Dan Schropp, Payroll
Here’s a safe bet: nearly every University of Iowa employee reading this story is familiar with the name Dan Schropp—at least those employees who like to get paid for their work.
Schropp, assistant director of the payroll department in UI Human Resources, is a frequent presence in faculty and staff inboxes, delivering a friendly reminder: please submit your time records.
The man behind the payroll reminder is a Williamsburg, Iowa, native who is in his 17th year as a University employee. His work deals specifically with monthly and biweekly payroll, workflow, and workers’ compensation. When he’s not handling dollar signs and decimal points, he enjoys taking in his two sons’ sporting events and collecting coins.
Schropp sat down with fyi to talk about how his status as the “payroll police” serves as a good conversation starter around campus, what inspired him to work in payroll, and whether he’s ever had to send himself one of those time record reminders.
The mere mention of your name draws nods, smiles, and admissions along the lines of “That guy sends me e-mail every month.” What’s it like being so widely recognized, at least in name?
It’s a nice icebreaker when I’m conducting training around campus. I will introduce myself, and people say, “Oh, I know you! You’re the one that sends me that e-mail!” My wife and I like to attend antique auctions, and even there, I’ve had people mention the payroll reminder to me.
How many reminders go out each month?
It depends on the month. I’d say somewhere around 2,000 reminders go out each month. I’ve had people tell me they use the reminder as a scheduler of sorts—they get it and then go to the HR Self-Service web site and submit their record.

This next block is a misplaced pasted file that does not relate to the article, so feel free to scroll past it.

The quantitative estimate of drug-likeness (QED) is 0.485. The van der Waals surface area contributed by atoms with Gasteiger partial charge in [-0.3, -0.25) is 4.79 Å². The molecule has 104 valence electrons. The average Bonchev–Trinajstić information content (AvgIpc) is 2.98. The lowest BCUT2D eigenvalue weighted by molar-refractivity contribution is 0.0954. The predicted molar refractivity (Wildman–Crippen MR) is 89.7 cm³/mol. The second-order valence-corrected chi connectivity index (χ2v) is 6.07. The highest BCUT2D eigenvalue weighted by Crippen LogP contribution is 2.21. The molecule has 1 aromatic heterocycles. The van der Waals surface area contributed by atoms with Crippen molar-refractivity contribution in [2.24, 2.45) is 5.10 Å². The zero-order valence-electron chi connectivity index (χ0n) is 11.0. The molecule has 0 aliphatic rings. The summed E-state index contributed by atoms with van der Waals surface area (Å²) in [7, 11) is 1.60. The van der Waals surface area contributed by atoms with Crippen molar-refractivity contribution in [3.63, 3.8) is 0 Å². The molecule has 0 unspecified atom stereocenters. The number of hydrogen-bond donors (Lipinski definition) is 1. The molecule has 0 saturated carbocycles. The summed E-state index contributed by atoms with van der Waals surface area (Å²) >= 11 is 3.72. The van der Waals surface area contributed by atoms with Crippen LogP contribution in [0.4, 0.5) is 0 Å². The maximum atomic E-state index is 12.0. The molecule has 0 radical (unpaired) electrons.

Do people reply with excuses like “the check is in the mail”?
I do see an occasional reply, usually something that says, “I’m sorry, I was on vacation. I’ll get that in right now.”
Have you ever had to send yourself a reminder?
I have not, although I’ve cut it close. I stay organized through Outlook, making notes for each day—that keeps me on track. Without my organization system, I’d be in trouble!
How did you become interested in this line of work?
I can’t say I woke up one day and said, “Hey! I want to grow up and be in payroll!” But I’ve always enjoyed numbers and thought a career working with numbers was a possibility. While I was going to school in Kansas City, I worked for an ice cream company—that was my first foray into payroll taxes. It just appealed to me. The field frequently sees new regulations, and we must implement, follow, and track new compliance matters. It never feels routine to me.
What brought you to Iowa?
I grew up in Williamsburg. My wife and I wanted to start a family and be close to grandparents. We like the state, and I’m a big Iowa sports fan—go Hawks!
What do you like best about your job?
I get to meet so many folks around campus. Whether I’m out there for departmental training or just speaking with people, I like the interaction. I’m a people person, and I like putting faces to names. We recently rolled out an electronic I-9 (a federally mandated employment eligibility verification form that all employees must complete), so I’ve been able to get out more often.
Do you feel a special responsibility, working in a department dealing with people’s income?
Naturally, we want to make sure 100 percent of the checks go out correctly. Our main focus is to get the taxes taken out correctly and get the work done efficiently. I see payroll as a service unit that’s here to help employees. We’ve got a great team that works well together.
What is the biggest risk you’ve ever taken, and did it pay off?
I am not the most spontaneous person, so moving to Kansas City without a job was a risk for me. It paid off—this was where I got into the payroll field, and I attended Rockhurst College where I received degrees in management and finance and economics.
by Christopher Clair